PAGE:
Archive for the ‘Indian’ category

Thaipusam Quiz

January 27th, 2016
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Thaipusam is just over. Many Hindus would have visited Lord Muruga’s abode, and quite a number would have fulfilled their vows, be it carrying paal kudam or kavadi. This is evident from the many photos shared in mainstream media and social media platforms.

I was listening to radio during Thaipusam and there were some talk shows on the religious significance of Thaipusam, the do’s and don’ts, etc.

Do you know what Thaipusam is all about? Take the challenge below and try answer the questions

 

  1. What does “Thaipusam” mean?
  2. Why is Thaipusam celebrated?
  3. Why do devotees carry paal kudam or kavadi?
  4. Who is Edumban?
  5. Why do the devotees wear yellow?
  6. Why do some devotees break coconuts?
  7. Why do devotees fast 48 days prior to fulfilling their vows?
  8. How long is Thaipusam celebrated?
  9. What happens to the milk carried by devotees?
  10. Can devotee fulfill his/her vow at any Murugan temple?

Leave your answers in the comments, or better still, let it be in your thoughts, always.

We got Federal level Hindu Endowment Board?

July 3rd, 2014
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I was quite surprised to read that one the portfolio to be handled by newly minted Minister in PM Department, (Gerakan President and recently elected Teluk Intan MP) Mah Siew Keong is overseeing the Hindu Endowment Board.

Mah, who is Gerakan president, also has the responsibility of overseeing the Hindu Endowment Board, which administers endowments such as land, property, burial grounds or funds given for the benefit of the Hindu community.

source: http://www.thestar.com.my/News/Nation/2014/07/02/Mah-portfolio-minister-pm-dept/

I asked MIC via tweet, but as usual, no response. I think asking the party office bearers also would be get same results.

Google search also didn’t reveal anything other than the Penang Hindu Endowment Board.

If such a board exists, who are its members? When was it established? Where’s the accounts? Why no info about it on PM Dept (JPM) website? How to contact the board? What does it administer and how? Added: Doesn’t creation of a board requires an Act of Law?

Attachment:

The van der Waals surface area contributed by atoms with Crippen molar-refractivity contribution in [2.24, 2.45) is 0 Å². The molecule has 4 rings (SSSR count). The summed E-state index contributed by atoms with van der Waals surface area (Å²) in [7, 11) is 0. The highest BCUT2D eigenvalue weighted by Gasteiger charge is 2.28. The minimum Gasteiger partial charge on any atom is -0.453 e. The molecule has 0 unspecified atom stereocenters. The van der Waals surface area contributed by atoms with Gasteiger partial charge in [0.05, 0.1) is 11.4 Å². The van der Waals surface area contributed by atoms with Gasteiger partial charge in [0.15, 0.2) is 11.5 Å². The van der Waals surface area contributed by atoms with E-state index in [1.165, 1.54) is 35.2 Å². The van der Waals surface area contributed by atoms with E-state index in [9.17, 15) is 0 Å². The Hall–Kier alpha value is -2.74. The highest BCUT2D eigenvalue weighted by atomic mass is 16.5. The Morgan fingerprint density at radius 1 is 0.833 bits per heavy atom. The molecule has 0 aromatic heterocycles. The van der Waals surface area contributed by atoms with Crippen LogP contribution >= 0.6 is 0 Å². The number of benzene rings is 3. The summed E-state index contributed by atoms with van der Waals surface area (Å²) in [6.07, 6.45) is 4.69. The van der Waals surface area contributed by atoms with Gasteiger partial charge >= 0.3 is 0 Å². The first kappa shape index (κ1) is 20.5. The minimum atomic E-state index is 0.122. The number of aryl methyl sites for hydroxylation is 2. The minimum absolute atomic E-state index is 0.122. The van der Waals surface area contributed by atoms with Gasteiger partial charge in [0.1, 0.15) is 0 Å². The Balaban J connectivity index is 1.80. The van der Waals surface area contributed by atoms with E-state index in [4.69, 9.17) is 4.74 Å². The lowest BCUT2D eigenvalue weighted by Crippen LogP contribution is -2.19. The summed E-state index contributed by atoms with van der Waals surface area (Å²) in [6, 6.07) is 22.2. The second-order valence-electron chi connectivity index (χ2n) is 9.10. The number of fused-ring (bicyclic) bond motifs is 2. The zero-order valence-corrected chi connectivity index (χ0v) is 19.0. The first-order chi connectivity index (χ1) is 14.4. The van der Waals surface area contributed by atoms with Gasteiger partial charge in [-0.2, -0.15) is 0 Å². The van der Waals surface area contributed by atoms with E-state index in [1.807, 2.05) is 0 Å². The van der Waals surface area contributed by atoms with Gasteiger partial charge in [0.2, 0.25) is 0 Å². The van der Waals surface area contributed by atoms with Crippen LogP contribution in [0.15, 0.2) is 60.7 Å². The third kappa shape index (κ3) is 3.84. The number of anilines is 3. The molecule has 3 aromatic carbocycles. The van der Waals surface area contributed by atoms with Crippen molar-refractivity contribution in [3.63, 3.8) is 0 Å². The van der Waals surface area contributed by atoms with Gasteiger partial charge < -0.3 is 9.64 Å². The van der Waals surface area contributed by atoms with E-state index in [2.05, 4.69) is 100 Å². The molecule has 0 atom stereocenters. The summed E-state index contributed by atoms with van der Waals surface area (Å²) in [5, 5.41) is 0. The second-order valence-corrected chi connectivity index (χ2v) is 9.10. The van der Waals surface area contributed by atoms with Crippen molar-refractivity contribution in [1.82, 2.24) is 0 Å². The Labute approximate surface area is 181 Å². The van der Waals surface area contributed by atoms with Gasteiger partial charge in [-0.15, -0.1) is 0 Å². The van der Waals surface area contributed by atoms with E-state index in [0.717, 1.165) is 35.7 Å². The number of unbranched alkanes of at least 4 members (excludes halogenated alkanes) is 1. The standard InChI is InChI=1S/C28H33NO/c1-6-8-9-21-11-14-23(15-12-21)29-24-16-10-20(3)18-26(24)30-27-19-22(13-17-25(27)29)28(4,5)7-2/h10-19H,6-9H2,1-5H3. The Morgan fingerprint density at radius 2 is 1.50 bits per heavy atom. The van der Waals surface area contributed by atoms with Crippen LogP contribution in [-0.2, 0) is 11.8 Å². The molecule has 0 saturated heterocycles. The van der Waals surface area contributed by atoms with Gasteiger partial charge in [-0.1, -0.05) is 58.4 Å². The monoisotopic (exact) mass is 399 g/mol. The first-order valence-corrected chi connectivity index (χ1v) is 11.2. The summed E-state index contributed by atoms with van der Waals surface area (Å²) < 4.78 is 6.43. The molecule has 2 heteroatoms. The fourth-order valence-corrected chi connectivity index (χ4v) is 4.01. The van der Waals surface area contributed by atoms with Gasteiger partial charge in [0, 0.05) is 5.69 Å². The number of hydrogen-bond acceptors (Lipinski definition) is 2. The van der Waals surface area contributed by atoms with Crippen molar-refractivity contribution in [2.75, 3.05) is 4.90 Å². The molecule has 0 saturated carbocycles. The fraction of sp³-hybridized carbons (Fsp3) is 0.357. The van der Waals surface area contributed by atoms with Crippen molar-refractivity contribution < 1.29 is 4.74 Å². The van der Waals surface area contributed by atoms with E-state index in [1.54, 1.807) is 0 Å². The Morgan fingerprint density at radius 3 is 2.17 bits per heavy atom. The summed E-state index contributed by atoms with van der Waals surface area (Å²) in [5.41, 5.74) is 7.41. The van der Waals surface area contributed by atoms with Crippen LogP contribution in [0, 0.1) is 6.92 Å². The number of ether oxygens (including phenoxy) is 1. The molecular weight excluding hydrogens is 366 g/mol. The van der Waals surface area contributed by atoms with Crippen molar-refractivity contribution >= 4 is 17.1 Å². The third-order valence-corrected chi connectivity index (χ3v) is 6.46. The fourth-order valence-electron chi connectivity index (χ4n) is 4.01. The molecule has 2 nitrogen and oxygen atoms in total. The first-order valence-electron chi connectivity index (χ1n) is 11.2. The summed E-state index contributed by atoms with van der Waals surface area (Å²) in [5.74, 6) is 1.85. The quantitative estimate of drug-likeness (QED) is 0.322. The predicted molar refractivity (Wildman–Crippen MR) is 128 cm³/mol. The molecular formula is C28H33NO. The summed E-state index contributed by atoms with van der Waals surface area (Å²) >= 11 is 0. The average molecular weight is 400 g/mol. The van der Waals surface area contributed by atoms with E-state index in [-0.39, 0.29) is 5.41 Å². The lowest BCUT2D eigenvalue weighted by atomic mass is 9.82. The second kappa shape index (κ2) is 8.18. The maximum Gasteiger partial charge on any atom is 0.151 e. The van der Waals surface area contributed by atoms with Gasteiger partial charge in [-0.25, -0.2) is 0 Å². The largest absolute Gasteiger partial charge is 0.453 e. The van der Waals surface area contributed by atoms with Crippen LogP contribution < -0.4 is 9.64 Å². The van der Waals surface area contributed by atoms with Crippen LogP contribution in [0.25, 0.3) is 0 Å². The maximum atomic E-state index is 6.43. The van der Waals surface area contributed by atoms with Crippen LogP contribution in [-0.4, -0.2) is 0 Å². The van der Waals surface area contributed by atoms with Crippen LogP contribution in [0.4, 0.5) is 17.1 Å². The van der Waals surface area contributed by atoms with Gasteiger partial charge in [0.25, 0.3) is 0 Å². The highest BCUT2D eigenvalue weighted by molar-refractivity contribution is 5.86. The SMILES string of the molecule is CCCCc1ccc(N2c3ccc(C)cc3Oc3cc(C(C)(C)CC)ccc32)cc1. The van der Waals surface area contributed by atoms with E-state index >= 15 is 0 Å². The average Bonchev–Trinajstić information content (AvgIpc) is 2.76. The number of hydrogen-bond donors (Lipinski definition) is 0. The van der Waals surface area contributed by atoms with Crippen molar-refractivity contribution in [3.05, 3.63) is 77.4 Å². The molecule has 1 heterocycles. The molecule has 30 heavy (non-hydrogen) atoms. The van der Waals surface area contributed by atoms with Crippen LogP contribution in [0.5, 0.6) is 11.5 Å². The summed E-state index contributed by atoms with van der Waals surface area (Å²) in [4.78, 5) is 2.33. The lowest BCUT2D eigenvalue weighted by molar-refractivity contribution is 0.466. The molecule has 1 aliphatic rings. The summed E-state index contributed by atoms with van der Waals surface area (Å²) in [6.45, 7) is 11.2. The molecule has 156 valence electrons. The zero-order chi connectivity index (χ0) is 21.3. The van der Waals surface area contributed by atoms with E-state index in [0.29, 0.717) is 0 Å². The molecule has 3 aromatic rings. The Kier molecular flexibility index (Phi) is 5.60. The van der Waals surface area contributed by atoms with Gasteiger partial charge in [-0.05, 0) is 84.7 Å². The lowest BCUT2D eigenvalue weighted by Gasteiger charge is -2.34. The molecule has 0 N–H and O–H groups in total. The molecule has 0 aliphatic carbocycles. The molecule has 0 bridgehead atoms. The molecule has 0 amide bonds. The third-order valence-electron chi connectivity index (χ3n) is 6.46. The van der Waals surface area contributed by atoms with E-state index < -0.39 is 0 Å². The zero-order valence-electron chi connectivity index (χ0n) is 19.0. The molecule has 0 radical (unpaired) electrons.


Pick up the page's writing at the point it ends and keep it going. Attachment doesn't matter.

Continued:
How many Hindus in Malaysia are aware such a board exists?

BTW, a frivalous question, is Mah a Hindu?

 

UPDATE 10/7: According to futher clarifications, the HEB referred to Mah’s portfolio is the Penang HEB of which chairman is currently Penang DCM Dr Rama. Mah’s job is to oversee the board which basically consists of presenting the board’s accounts in cabinet (sort of overglorified report presenter). That’s all. He has no power in running the board since Penang HEB is under Penang HEB Ordinance. A bit of history, the British created a Mohammedan and Hindu Endowment Board Act in 1906 to centralise and organise funds for these two religions (Islam and Hinduism). The Act was for straits settlement states (Penang, Malacca and Singapore). Prior to Malaya’s independence in 1957, the laws were streamlined, and all concerning Islam went into respective state jurisdiction. Only Penang enacted the Penang HEB Ordinance to maintain its board at state level. Singapore after splitting from Malaysia also maintained its Act. Thus there is not Act nor Ordinance (except in Penang) in Malaysia for establishment of any HEB.

Only 1394 out of 1500 matriculation 2014 seats for Indian students filled up?

July 3rd, 2014
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Was watching TV2 Tamil news yesterday. Deputy Education Minister P Kamalanathan was talking about the recent matriculation intake. Out of the 1500 seats allocated to Indian students, 1394 was taken up. Initially more than 6000 students applied, and in the first round nearly 1200 were selected. some of the rejected their places and thus the balance 4000+ who appealed (nearly all who applied appealed) were review and few more were selected.

My question is, out of the 4000 over applicants, we can’t even get 1,500 candidates? Even after review those who appealed? Very strange.

 

Have a look at the minimum qualification required to apply matriculation:

SYARAT KELAYAKAN MINIMUM